What everyone seeks in their ornamentals

Posted: Wednesday, August 16, 2000

The next big wave of summer color is breaking over the local landscape now, splashing through gardens and public plantings with oceans of purples, hot pinks and lavenders; the Astilbes are here. Foamy whites edge beds of deep red or rose as the unmistakable aroma of the ostrich plume-like flowers turns heads and alert nostrils.

Ferny leaves, unimpressive until now, have swollen into dominance as feathery spikes of tiny flowers transform green spaces into moving, shifting flows of transcendent hues. The earliest blooms started a couple of weeks ago, with dark red Fanal and creamy white Gladstone, then every few days another variety opens and the spectrum fills.

These tough little performers are native to European woodlands. Hundreds of years of breeding for color and shape have taken small bright pink wildflowers into this majestic array of tones and textures. The progression from earliest to latest parallels the increase in height. Earliest blooming forms are shortest, foliage reaching six to eight inches and blooms a foot tall. Later-blooming ones like brilliant purple Amethyst are waist high, and the season-ending ostrich plume forms are so tall they bend over under their own weight.

Many local gardens use Astilbes as late summer groundcover, spreading effervescence through shady alder woods. The effect of the added layer of brilliance is as if the whole landscape is being lit up from below. Planting various types together extends bloom time towards the whole month of August.

Fitting seasons of flower together into a yearlong pattern of shifting sizes, types and colors is aided by this undemanding species. They emerge from the ground while spring daffodils are in full show; reddish clumps of foliage looking ever so much like Goatsbeard, but holding so much more promise. The leaves make a skirt of frills below nodding narcissus and tulips, and as spring flowers fade and droop they are submerged by the wave of expanding Astilbes.

Lilies are often planted along with other bulbs, even though their bloom time is so much later. The various types of lilies space themselves through late summer. Asiatic oranges and golds are followed by the creamy, fragrant Madonnas. They both precede Astilbes, so having their lower stems covered by the fern-like layer makes the blooming clusters appear as if they float in another sea of greenery.

The spectacular Oriental Lilies are still a month away when Astilbe is in color, so the fading blooms have time to subside and turn brown before the huge, heavy textured flowers open. The buds, which grow for weeks before they open, are already swelling as the foamy pinks and purples wash around them. They promise one of the ultimate gardening pleasures, and in so doing prolong the pleasure of the maturing summer.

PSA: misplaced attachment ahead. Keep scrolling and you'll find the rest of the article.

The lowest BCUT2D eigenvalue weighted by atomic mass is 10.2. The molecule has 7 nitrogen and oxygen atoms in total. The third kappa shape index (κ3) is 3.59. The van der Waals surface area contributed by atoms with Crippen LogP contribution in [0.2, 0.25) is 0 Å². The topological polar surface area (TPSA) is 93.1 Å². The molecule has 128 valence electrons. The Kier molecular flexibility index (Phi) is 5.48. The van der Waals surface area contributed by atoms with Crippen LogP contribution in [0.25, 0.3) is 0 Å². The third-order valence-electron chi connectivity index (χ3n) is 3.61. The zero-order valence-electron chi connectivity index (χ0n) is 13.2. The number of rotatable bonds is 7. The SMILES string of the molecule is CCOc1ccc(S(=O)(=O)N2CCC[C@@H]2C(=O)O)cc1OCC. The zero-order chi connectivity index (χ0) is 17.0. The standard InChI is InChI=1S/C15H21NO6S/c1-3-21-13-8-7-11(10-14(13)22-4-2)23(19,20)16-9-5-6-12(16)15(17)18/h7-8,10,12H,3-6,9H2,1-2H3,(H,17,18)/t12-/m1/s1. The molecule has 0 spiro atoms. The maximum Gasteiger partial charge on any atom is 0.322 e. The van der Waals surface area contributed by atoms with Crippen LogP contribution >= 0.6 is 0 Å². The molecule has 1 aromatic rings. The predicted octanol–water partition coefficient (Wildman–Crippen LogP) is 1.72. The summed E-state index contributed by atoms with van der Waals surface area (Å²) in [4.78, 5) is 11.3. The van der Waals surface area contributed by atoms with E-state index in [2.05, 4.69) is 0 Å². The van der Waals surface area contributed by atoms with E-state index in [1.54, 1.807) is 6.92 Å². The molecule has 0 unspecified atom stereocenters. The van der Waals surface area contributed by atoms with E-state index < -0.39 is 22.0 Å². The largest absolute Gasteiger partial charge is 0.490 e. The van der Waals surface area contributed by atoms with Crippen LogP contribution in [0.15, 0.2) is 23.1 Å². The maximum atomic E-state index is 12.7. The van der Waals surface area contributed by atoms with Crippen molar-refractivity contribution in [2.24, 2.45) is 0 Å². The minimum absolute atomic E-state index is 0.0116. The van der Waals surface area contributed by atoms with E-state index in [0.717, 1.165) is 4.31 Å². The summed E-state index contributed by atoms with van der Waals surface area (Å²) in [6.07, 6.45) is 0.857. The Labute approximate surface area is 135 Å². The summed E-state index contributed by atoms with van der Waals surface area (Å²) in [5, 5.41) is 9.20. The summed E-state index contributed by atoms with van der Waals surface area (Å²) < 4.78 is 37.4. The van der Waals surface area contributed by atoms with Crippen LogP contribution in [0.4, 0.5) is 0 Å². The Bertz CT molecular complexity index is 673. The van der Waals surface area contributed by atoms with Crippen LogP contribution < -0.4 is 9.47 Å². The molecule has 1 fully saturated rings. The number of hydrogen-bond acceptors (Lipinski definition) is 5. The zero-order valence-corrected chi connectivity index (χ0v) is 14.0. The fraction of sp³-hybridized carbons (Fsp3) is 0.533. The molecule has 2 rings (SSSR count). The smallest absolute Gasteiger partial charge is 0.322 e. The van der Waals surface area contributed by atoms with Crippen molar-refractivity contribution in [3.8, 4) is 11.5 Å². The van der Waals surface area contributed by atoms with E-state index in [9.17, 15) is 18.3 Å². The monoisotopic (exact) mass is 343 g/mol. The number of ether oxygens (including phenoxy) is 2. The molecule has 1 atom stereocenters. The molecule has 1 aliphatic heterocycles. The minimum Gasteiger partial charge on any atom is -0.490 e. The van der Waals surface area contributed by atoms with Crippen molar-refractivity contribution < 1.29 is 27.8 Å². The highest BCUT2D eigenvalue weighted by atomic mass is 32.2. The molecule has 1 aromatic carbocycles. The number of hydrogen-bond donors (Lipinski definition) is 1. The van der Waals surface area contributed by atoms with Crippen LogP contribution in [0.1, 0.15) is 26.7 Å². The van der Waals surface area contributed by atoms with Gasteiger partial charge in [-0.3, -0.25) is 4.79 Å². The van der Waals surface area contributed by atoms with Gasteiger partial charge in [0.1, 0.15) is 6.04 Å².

Oriental Lilies call us to harvest them for home decoration or as memorable gifts. Wading through Astilbe beds cutting lily stems feels like bathing in the ocean of time; late-flowering types still show fading hues of purples and pinks, earlier ones have gone sere and gold, and the lilys prodigious buds on powerful bamboo-like stalks hold the future in their slender, pointed shells.

These useful garden workers are also used to disguise weedier areas of the woodland edge, their segmented leaves overlay one another, scattering shadows and light in a shifting pattern that breaks up clear views of what lies below. Who cares if buttercup or horsetail lurks down there; if they cant be seen, they wont bother anybody. Chickweed or clover, Red-topped Sheep Sorrel or Annual Bluegrass, big bold Astilbe covers them and lets them fade away.

Most of these weeds are of no concern earlier in the year, so using Astilbes to back up spring blooming primroses and Rockcress works well. The leafy period of their cycle looks just fine under the fernlike leaves and when they return in glory Astilbes are still dormant. Planting them closely encourages the cornucopia effect that we all strive for in our ornamental plantings, the feeling of abundance and opulence that layers of plantings provides.

The life cycle and production methods of these local favorites encourage their use in this way too. They come as dormant roots in the early spring, along with Bleeding Hearts, Daylilies, irises and peonies. Planting full-grown Astilbe plants when they are in bloom is delightful, but to get the full carpet effect means disturbing other plants. Planning ahead and using roots allows much smaller holes to be dug, and the cost per plant is much less too.

David Lendrum is a master gardener and owner of Landscape Alaska. Any responses or questions can be sent to www.landscapealaska.com.



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